Evaluations are the basic tools for developing chess strategy. Goals and long-term tactics are the basis for future movements and the ongoing playing of the game. Each of the pieces at the players' disposal must be taken into account including pawn structure, king safety, position of pieces, and control of key squares and groups of squares. An example would be diagonals, open files, black or white squares all of which would make the opponents future moves possible.
Calculating the value of pieces on both sides seems to be the best chess strategy and is known as evaluation. Even though the point values used for this purpose are based on experience, it is usually found that pawns are worth one point, knights and bishops are equivalent to three points each, rooks are rated at five points, and queens are the strongest at nine points. The evaluation for the king, when fighting in the endgame, is approximately four points. Such factors, such as the position of the piece have considerable weight when decided upon the worth of each piece. For example, a pawn that has advanced is usually more valuable than one on its starting square. Also, coordination between pieces, such as a bishop pair usually coordinates better than a bishop plus a knight. In addition, the type of position (knights are generally better in closed positions with many pawns, while bishops are more powerful in open positions) is also a part of chess strategy and evaluation.
Pawn positions, structure or pawn skeleton is an important factor in the evaluation of chess position. Pawns, the most immobile of the chess pieces, causes the pawn structure to be relatively static and largely determines the strategic nature of the position. Chess strategy demands that the weaknesses in the pawn structure which can be caused by isolation, doubling or backward pawns and holes all be taken into account. Once created, these traits become permanent. Unless there is the definite possibility to develop attack tactics, one must take care to avoid these pawn structures unless they are compensated by another valuable asset.
How the pieces are evaluated
The basic chess strategy and tactic should involve gaining the opponent's pieces while returning one's own. In general, this chess strategy will be decisive in winning the game. This is especially true if the won pieces are of the more powerful sort.
The individual pieces have a hierarchical value rate: bishops and knights are basically equal in value, and both are less valuable than a rook. Rooks and the queen are called major pieces. In open positions, bishops are usually considered slightly better than knights, especially toward the end of the game when many of the pieces have been captured. The knights, on the other hand, have an advantage in closed positions. It is particularly good chess strategy to retain both bishops to act as a weapon, especially if the opponent has lost one or both of his bishops.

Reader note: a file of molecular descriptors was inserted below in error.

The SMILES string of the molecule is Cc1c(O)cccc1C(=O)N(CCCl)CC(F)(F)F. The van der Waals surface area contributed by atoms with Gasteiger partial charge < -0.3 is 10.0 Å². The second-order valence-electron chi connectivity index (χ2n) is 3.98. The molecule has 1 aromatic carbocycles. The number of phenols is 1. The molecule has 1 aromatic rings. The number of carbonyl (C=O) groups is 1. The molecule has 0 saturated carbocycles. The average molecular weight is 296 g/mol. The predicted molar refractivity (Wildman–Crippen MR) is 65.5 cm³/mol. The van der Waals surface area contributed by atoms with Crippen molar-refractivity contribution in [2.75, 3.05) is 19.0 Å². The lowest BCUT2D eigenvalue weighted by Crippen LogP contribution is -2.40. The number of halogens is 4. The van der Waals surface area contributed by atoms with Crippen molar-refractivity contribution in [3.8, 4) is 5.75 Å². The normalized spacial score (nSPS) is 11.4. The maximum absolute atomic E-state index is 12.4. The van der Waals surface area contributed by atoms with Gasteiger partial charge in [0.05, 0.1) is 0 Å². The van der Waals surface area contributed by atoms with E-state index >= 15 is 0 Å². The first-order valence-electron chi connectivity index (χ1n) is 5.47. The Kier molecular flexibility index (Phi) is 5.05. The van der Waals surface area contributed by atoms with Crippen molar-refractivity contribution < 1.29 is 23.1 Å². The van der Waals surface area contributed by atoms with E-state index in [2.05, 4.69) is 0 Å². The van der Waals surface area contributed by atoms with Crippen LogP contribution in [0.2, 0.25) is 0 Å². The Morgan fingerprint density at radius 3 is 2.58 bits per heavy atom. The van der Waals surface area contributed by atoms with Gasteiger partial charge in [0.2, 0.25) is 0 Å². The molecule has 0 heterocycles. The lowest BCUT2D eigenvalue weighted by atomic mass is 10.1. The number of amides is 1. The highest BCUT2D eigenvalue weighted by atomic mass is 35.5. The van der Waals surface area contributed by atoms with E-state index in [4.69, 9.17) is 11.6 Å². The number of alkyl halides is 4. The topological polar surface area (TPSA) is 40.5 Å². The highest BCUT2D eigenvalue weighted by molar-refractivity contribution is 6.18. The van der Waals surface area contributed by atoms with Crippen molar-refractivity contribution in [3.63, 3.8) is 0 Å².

A rule of thumb as to the value of certain pieces would be:
In the middlegame – the knights are more powerful than pawns.
In the endgame - three pawns will probably be more useful than a knight.
Two minor pieces (bishops, knights) are stronger than a single rook - two rooks are slightly stronger than a queen.
A simple scoring system for chess strategy:
Pawn = 1
Bishop = 3
Knight = 3
Rook = 5
Queen = 9
"Winning the exchange" - This expression is used when one opponent gives up a knight or bishop in order to win a rook. The value is upped the value of 2 pawns. This turn of events does not take into consideration the current position and freedom of the pieces involved, but does provide a good starting point.
A pair of bishops can up their worth to seven points in some situations in an open position, becoming more valuable than knights; on the other hand, bishops will be less valuable than knights in a close position.
The king is invaluable: loss of the king equals the loss of the game.
Developing chess strategy always takes space into consideration. The more spaces occupied by pieces mean more power and advantages. Particularly in the center of the board, more long-term plans can be developed and options are more abundant. Both strategically and tactically, the opponent with more occupied spaces can exercise more influence. In some openings it will be to one player's advantage, however, to accept less space for a period of time in order to exercise chess strategy and set up a counterattack in the middlegame. Hypermodern play is based on this as well as other concepts.